Peter throughout the new testament is never treated like a pope, nor does he issue commands like one. This is not me comparing Peter to Pope Francis, as I understand the Roman Catholic Church has changed quite a bit over the years.
There is also a major gap in the historical records, for we cannot even prove Peter spent a significant time in Rome. In fact, no reference was made about a bishop of Rome until the late second century/early third century.
Here is quote within a quote, quoteception
The claim of Peter living in Rome, however briefly, and being martyred there is thus a second-century creation designed to address the political needs of the Roman church. The legend came to be accepted as an unquestioned statement of faith by the time of Eusebius in the fourth century and by all church historians thereafter.Pheme Perkins, a Boston College professor and a Roman Catholic, made the following summary in her award-winning book, Peter: Apostle for the Whole Church:
“Since we have no evidence of when Peter arrived in Rome or the circumstances that led to his execution, later claims that he was bishop in a Roman community must rest on traditions about the apostle which emerged in the second century. For the first century of its existence, there was probably not a single bishop in the Roman church.”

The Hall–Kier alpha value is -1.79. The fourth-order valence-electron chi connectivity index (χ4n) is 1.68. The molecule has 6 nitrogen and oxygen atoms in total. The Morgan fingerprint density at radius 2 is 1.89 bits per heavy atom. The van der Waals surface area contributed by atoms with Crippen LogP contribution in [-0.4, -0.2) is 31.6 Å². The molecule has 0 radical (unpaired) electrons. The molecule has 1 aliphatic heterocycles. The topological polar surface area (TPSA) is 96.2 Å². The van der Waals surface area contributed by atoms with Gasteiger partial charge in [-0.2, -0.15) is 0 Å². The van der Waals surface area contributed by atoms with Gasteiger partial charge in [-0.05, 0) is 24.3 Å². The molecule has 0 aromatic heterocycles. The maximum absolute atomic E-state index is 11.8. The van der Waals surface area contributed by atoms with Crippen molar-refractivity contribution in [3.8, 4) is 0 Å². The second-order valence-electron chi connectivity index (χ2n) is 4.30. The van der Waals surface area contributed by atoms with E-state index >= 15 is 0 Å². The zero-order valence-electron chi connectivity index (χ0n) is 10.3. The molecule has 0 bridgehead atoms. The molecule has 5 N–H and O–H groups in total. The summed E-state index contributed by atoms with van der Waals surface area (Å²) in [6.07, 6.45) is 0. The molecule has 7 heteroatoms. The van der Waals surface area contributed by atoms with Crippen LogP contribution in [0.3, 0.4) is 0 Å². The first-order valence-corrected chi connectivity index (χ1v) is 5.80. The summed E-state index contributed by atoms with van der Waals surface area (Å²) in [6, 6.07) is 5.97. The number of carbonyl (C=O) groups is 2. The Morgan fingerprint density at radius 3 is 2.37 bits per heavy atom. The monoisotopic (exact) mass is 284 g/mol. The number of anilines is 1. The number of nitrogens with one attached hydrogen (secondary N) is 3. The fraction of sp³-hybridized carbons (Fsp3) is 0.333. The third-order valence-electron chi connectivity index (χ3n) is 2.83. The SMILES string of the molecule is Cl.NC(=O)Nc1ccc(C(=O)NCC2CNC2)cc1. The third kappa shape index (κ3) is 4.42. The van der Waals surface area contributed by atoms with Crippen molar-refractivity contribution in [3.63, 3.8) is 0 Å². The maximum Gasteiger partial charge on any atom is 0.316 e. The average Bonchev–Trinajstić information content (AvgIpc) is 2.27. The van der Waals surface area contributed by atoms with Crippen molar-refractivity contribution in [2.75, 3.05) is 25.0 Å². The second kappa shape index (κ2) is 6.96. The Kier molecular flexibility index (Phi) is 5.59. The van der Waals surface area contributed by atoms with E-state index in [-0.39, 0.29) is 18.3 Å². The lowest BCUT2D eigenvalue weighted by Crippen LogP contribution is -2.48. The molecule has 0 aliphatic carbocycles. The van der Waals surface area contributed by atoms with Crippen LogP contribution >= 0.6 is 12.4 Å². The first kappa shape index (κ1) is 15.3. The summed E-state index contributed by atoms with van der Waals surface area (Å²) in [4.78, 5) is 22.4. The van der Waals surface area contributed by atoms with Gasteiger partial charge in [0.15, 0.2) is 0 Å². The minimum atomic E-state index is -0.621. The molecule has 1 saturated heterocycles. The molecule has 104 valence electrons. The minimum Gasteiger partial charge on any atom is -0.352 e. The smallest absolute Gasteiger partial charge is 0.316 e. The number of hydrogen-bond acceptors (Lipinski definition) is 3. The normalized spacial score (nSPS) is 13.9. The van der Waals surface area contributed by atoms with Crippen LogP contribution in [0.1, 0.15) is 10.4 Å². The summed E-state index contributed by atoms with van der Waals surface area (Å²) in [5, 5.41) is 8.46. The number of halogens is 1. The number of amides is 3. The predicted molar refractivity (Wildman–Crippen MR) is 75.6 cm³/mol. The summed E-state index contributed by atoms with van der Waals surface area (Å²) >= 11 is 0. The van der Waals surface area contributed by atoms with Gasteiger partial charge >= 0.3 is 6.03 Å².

Perkins opines that Anicetus (ca. 154–165 C.E.) was probably the first bishop over the entire church at Rome, whereas others listed before him oversaw individual house churches—small groups meeting in people’s homes.
Catholic scholar H. Burn-Murdoch states
“None of the writings of the first two centuries describe Peter as a bishop of Rome 
Protestant Theologian Herman Bavinck states:
“It is clear from the bishops’ lists in Hegesippus, Irenaeus, the Muratorian Fragment, Hippolytus, Tertullian, and Epiphanius that at the end of the second century and even in the beginning of the third, Peter was not yet considered a bishop of Rome”